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O.K. I gotta add my .02 worth.

Mama, another important reason for not using the fw gravel is that it is generally 'non-reactive'-that is it will not leach minerals/ect. into fw and in most cases sw, too. This is a good thing in most cases because what that fw gravel is made up of is not desirable in a sw tank. But, the main reason Aragonite sand is used is because it DOES react. When the ph levels in the sw drop, the aragonite dissolves easily thus buffering the sw and stabilizing the ph at about 8.2-8.3. That aragonite sand (which is composed almost entirely of coral skeletons) contains all the essential trace elements and minerals in the correct proportions that is vital to the health and growth of both fish and invertebrates. Without the buffering ability of the sandbed (and good liverock) the sw aquarium is likely to suffer constant and severe ph swings that can seriously stress or even outright kill your livestock.

Non-Aragonite sands- Yes these can be used safely in marine aquaria. The common silica/quartz sands available for fw tanks as well as that used in our gardens is inert and will not 'leach' bad chemicals into the water at the high ph we use. The two main drawbacks to using these materials is the lack of buffering ability and the sharp edges of the grains themselves. Quartz and silica is glass andthe sand is in fact sherds of fractured glass. While the aragonite sand has very rounded edges due to constant dissolving, the silica sand does not dissolve and so retains razor edges. This is important when establishing a deep sand bed as the infauna will not appreciate the painful living conditions.

Jay and Dave. If you guys are truely hoping for that big milkshake effect, a word of caution. Fine sand (any kind) has a way of completely destroying pump impellers. I recommend that you keep all ph and pumps turned off until the sandstorm is over.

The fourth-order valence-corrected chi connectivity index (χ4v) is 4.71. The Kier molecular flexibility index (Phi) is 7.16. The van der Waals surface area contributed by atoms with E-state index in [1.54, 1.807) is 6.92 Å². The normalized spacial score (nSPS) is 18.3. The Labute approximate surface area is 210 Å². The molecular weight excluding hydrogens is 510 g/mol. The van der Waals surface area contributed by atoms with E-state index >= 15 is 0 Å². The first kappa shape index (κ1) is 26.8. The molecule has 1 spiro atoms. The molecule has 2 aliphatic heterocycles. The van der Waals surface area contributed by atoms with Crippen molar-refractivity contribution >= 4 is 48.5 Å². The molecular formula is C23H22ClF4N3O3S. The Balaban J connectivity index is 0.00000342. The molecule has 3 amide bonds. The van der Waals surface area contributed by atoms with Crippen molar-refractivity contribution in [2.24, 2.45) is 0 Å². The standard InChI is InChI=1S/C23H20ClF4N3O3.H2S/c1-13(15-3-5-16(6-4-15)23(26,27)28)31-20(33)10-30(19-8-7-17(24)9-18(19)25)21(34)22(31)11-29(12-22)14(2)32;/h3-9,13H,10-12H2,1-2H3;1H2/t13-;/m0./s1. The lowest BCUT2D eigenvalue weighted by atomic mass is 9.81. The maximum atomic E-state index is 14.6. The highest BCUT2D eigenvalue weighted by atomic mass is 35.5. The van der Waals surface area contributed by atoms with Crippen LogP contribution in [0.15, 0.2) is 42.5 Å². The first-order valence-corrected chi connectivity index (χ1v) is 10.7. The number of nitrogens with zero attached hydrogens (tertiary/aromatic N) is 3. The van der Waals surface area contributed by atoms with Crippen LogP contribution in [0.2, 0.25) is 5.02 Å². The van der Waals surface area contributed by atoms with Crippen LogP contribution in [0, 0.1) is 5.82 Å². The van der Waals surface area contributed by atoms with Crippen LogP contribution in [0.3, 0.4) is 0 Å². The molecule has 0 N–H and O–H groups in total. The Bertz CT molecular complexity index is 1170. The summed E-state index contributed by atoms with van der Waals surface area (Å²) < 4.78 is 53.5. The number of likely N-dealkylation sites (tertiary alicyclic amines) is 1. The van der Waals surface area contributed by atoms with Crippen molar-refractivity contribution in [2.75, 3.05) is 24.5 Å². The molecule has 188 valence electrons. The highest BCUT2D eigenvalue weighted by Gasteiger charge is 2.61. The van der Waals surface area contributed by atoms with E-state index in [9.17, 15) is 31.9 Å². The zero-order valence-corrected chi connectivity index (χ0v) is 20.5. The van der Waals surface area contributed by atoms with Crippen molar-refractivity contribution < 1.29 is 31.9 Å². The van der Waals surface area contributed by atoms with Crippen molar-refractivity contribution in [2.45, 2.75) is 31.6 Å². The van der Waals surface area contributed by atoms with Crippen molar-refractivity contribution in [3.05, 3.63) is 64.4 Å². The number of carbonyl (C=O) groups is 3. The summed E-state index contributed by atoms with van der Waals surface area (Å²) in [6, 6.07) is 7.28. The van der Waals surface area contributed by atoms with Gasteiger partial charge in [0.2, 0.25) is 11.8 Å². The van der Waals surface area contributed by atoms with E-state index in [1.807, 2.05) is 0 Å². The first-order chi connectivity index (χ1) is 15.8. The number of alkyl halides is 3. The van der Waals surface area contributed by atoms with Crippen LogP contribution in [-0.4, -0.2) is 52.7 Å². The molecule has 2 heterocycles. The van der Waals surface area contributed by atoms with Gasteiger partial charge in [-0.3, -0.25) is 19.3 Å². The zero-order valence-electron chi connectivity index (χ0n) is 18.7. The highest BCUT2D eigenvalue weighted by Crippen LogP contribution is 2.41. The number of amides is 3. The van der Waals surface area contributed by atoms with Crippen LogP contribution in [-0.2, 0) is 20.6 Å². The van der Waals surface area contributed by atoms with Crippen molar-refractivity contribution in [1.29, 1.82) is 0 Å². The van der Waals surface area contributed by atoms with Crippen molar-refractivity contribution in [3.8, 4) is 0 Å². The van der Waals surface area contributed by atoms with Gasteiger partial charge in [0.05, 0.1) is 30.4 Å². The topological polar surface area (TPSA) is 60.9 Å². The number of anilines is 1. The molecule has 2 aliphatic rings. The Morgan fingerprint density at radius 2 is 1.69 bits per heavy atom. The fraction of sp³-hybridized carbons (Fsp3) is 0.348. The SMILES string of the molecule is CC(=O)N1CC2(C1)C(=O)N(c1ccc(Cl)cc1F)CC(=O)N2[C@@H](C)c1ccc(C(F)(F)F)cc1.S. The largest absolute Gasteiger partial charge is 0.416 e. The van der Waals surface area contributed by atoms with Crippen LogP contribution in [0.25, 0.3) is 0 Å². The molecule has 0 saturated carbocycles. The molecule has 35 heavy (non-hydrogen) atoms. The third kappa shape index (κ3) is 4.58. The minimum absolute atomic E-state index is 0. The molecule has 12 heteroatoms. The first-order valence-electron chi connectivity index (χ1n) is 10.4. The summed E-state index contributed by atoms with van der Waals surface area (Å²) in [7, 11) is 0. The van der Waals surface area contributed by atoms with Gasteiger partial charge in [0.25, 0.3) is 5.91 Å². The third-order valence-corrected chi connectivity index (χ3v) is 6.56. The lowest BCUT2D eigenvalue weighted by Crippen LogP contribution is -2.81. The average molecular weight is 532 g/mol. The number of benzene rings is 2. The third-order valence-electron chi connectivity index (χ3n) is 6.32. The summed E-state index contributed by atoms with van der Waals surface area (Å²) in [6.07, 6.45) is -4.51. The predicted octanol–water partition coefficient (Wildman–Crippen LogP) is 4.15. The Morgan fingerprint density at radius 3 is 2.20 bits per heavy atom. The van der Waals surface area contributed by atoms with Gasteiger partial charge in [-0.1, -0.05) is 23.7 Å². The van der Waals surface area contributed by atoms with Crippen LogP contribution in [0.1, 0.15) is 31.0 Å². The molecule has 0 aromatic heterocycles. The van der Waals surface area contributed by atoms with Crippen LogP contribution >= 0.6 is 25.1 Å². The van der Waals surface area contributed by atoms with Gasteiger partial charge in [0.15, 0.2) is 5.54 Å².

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oh no, i dont WANT a milkshake.. i jsut wanna get the new tank setup with the southdown in it, so i at least have the potential for a milkshake :) jsut means i'm onestep closer to completion!

when i setup mine, i am following several different pieces of advice from here.

my plan is to dump the sand in the tank. get it leveled out. lay a trashbag, or saranwrap over the sand. put base (dead, dry) rock over the edges, and corners, to hold down the plastic. then i'm putting a plate in the center of the tank on top of bag. then i'm putting a bowl on top of the plate. i wil lrun the ro/di water into the tank, as slow as possible, into the bowl. water wil lspill over bowl, onto plate, and over plate onto plastic sheet :D
 

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Discussion Starter · #23 ·
Wish I'd heard the trash bag trick BEFORE I put the water in. . . :)

I used the 1" pvc pipe trick-- it worked fairly well, just minimal milkshake effect. . . ;)
 

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Well, I'm gonna give the garbage bag method a shot this weekend. I'm thinking (praying) the bag just floats up...
 

· Ughhh.. Dinoflagelettes..
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My skimmer will clear up ANY milkshake within a day..... :)

Perfect for my FOWLR... Especially since the 402's suction cups decided to let go and the PH dropped into the sand.....

Within 5 minutes, the tank was completely milky.... By noon today, it was completely clear.... Gotta love a huge skimmer.... :)
 

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Just call my local HD and asked for Old Castle sand and they dont carry it but they said that they carried something call "Base Lite" or something like that. They also mention they carried play sand...Should I be looking for any certain brand ?? Besides DS and OC ??


-Paul
 
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